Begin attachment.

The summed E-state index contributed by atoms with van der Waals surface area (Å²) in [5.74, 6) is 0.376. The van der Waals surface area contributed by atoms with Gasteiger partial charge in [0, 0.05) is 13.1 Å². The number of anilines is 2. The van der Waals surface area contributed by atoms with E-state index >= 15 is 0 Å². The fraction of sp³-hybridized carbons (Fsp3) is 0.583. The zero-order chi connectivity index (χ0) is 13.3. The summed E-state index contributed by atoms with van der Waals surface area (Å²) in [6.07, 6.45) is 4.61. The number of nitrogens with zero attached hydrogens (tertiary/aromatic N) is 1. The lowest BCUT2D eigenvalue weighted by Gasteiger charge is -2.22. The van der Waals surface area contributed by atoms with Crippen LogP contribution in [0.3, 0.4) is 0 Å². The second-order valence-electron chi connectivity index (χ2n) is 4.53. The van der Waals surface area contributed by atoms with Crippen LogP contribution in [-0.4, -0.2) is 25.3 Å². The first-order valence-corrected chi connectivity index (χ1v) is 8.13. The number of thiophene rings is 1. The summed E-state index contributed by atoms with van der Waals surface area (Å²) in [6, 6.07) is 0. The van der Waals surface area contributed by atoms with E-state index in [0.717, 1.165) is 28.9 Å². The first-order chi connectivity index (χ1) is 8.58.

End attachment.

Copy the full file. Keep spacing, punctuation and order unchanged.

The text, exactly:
The summed E-state index contributed by atoms with van der Waals surface area (Å²) in [5.74, 6) is 0.376. The van der Waals surface area contributed by atoms with Gasteiger partial charge in [0, 0.05) is 13.1 Å². The number of anilines is 2. The van der Waals surface area contributed by atoms with E-state index >= 15 is 0 Å². The fraction of sp³-hybridized carbons (Fsp3) is 0.583. The zero-order chi connectivity index (χ0) is 13.3. The summed E-state index contributed by atoms with van der Waals surface area (Å²) in [6.07, 6.45) is 4.61. The number of nitrogens with zero attached hydrogens (tertiary/aromatic N) is 1. The lowest BCUT2D eigenvalue weighted by Gasteiger charge is -2.22. The van der Waals surface area contributed by atoms with Crippen LogP contribution in [0.3, 0.4) is 0 Å². The second-order valence-electron chi connectivity index (χ2n) is 4.53. The van der Waals surface area contributed by atoms with Crippen LogP contribution in [-0.4, -0.2) is 25.3 Å². The first-order valence-corrected chi connectivity index (χ1v) is 8.13. The number of thiophene rings is 1. The summed E-state index contributed by atoms with van der Waals surface area (Å²) in [6, 6.07) is 0. The van der Waals surface area contributed by atoms with E-state index in [0.717, 1.165) is 28.9 Å². The first-order chi connectivity index (χ1) is 8.58.